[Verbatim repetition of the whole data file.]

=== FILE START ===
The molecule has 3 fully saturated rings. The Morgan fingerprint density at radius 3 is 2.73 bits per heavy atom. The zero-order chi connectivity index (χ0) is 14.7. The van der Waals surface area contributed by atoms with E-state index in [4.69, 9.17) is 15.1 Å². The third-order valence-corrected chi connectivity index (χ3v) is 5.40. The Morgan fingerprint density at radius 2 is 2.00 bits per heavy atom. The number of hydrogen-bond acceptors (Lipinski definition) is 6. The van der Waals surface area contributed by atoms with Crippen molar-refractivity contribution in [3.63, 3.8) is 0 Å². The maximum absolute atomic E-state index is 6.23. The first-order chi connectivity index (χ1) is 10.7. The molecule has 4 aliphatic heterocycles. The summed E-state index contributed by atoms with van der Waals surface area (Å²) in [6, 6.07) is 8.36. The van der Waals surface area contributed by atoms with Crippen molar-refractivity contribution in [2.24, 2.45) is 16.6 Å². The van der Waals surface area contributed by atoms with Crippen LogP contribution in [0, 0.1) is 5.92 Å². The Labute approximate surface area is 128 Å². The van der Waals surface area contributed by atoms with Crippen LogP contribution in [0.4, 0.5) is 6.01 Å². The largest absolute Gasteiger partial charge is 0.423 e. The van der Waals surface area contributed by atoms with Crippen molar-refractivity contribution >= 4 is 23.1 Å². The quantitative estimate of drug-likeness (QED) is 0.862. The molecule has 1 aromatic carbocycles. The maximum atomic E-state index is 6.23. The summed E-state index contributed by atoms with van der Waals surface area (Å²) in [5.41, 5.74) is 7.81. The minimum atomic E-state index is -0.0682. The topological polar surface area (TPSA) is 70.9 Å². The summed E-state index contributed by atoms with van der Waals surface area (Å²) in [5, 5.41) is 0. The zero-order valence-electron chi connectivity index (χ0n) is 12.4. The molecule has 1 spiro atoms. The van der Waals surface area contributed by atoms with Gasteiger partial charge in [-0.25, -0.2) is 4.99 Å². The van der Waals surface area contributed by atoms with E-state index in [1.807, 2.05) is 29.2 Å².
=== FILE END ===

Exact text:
The molecule has 3 fully saturated rings. The Morgan fingerprint density at radius 3 is 2.73 bits per heavy atom. The zero-order chi connectivity index (χ0) is 14.7. The van der Waals surface area contributed by atoms with E-state index in [4.69, 9.17) is 15.1 Å². The third-order valence-corrected chi connectivity index (χ3v) is 5.40. The Morgan fingerprint density at radius 2 is 2.00 bits per heavy atom. The number of hydrogen-bond acceptors (Lipinski definition) is 6. The van der Waals surface area contributed by atoms with Crippen molar-refractivity contribution in [3.63, 3.8) is 0 Å². The maximum absolute atomic E-state index is 6.23. The first-order chi connectivity index (χ1) is 10.7. The molecule has 4 aliphatic heterocycles. The summed E-state index contributed by atoms with van der Waals surface area (Å²) in [6, 6.07) is 8.36. The van der Waals surface area contributed by atoms with Crippen molar-refractivity contribution in [2.24, 2.45) is 16.6 Å². The van der Waals surface area contributed by atoms with Crippen LogP contribution in [0, 0.1) is 5.92 Å². The Labute approximate surface area is 128 Å². The van der Waals surface area contributed by atoms with Crippen LogP contribution in [0.4, 0.5) is 6.01 Å². The largest absolute Gasteiger partial charge is 0.423 e. The van der Waals surface area contributed by atoms with Crippen molar-refractivity contribution >= 4 is 23.1 Å². The quantitative estimate of drug-likeness (QED) is 0.862. The molecule has 1 aromatic carbocycles. The maximum atomic E-state index is 6.23. The summed E-state index contributed by atoms with van der Waals surface area (Å²) in [5.41, 5.74) is 7.81. The minimum atomic E-state index is -0.0682. The topological polar surface area (TPSA) is 70.9 Å². The summed E-state index contributed by atoms with van der Waals surface area (Å²) in [5, 5.41) is 0. The zero-order valence-electron chi connectivity index (χ0n) is 12.4. The molecule has 1 spiro atoms. The van der Waals surface area contributed by atoms with Gasteiger partial charge in [-0.25, -0.2) is 4.99 Å². The van der Waals surface area contributed by atoms with E-state index in [1.807, 2.05) is 29.2 Å².